The General Comes Home

Heads bowed, eyes watering, shoulders slumping, seniors expend every ounce of strength to traverse the pot hole marked parking lot on this snowy November day. It’s difficult for many breathe when 40mph winds gash weathered faces. Black ice paints the blacktop: a nightmare for wheel chaired bound elderly patrons. Determined, as always, they are determined to succeed in safely reaching their lunchtime destination.

Owned and operated by the same Italian family for 3 generations, the emphasis at this local bistro is on food (lots of it), hospitality, and every person for themselves. A tiny reception area serves as the take out desk, and cashier station.

Every day features specials surrounding home made soup, spaghetti, lasagna, red wine, hot rolls.

Wobbly customers enter the tiny foyer and attempt to clutch onto the arms of chairs or window railings-any port in the storm to avoid falling and breaking a tender hip or leg.

A local hangout, customers know each other. Pushing and shoving to get to the front of the line meets with audible disdain. These members of the greatest generation don’t tolerate impatient tourists and strangers. The Villa is their place.. and never forget it.

Brr. It’s cold inside the front door. Smiling waitresses help those with physical issues into a comfortable booth. Reservations are not required. Jimmy and Sarah have their hot tea waiting as they sit down. Regulars? Yes, they have been coming here for 30 years. Hot tea is a sign of respected hospitality.

It’s Veterans Day. Baseball type hats with the Marine Corps logo proudly rest
on bald heads. “Simper Fie” replaces hello. Flirty women in their 70’s whisper “thanks” up close and personal into the weary ears of these warriors.

General Coombs, as he is known locally for his exploits in Europe, slouches quietly in his spiffy wheel chair. He and Jenny, a married couple for 67 years, patiently wait for the owner/cashier to ring up their hand written luncheon check. A young Army sergeant in combat fatigues flashes a big smile, walks confidently to the side of the General. “Happy Veterans Day” he respectfully says in a low deferential tone.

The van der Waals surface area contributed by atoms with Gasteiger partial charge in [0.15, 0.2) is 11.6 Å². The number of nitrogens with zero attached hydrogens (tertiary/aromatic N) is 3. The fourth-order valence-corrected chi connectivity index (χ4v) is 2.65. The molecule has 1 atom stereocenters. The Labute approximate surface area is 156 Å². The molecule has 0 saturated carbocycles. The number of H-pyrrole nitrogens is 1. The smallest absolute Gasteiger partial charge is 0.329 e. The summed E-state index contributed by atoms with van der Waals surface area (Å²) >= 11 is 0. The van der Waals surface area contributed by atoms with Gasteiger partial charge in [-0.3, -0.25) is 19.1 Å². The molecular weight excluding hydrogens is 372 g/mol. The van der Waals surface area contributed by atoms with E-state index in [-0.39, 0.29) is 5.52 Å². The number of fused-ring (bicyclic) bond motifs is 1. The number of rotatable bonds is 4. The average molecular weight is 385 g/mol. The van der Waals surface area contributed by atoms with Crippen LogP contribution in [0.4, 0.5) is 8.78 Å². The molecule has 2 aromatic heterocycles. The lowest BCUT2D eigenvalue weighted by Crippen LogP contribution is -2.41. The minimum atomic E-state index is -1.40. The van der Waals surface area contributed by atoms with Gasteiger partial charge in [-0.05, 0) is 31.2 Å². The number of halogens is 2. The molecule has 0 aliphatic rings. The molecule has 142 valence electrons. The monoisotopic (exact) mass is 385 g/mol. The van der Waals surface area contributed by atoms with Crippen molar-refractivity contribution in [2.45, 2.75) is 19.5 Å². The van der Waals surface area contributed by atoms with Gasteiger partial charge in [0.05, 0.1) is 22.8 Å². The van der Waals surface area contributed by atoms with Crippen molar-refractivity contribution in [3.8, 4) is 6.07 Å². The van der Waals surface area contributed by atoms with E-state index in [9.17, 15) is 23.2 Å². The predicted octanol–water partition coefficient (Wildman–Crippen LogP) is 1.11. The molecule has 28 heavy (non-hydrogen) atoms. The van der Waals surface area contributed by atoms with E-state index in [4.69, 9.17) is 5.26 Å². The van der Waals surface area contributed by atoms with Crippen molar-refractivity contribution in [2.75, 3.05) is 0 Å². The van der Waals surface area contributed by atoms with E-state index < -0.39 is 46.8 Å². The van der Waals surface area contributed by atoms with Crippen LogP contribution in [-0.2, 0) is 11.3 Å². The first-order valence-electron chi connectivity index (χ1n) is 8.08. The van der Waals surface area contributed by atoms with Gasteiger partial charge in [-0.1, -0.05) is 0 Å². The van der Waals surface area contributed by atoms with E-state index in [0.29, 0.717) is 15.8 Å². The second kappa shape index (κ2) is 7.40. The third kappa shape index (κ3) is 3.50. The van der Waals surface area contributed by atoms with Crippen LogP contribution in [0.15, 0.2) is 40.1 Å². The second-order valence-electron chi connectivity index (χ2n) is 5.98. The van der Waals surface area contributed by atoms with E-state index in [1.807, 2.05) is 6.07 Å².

The General loudly replies “Thanks for serving! He shakes the young man’s hand and smiles to Jenny. The ‘kid” becomes weak kneed and tears trickle down his peach fuzzed face. He knows the stories of the General leading an infantry attack to dislodge a Nazi fortified position protecting a vital bridge in Belgium. Coombs led the running charge of GI’s across a bridge desk into the face of withering enemy machine gun fire. Both legs suffered wounds resulting in their amputation.

Here he is, the decorated General humbling saying to a post adolescent just out of boot camp and headed to infantry school. Thanks for serving!.

The diner becomes quiet – almost. The sound of people groaning in pain as they rise courageously from their wheel chairs: wives straining to lift frail underarms supporting their weak husbands who want to stand and salute, breaks the silence.

Rhythmic clapping begins. Slow at first, then faster and louder. A patriotic clapping by the few, the brave. Seniors stand at attention and face the two veterans. Victor, a Korean War survivor of the slaughter that occurred during the battle of Hamburger Hill and restaurant owner, climbs on a cherry red upholstered bar stool and leads the crowd in a reverent chorus of ” God Bless America”. Not a dry eye in the house. Patriots don’t give a damn if they are seen crying in public.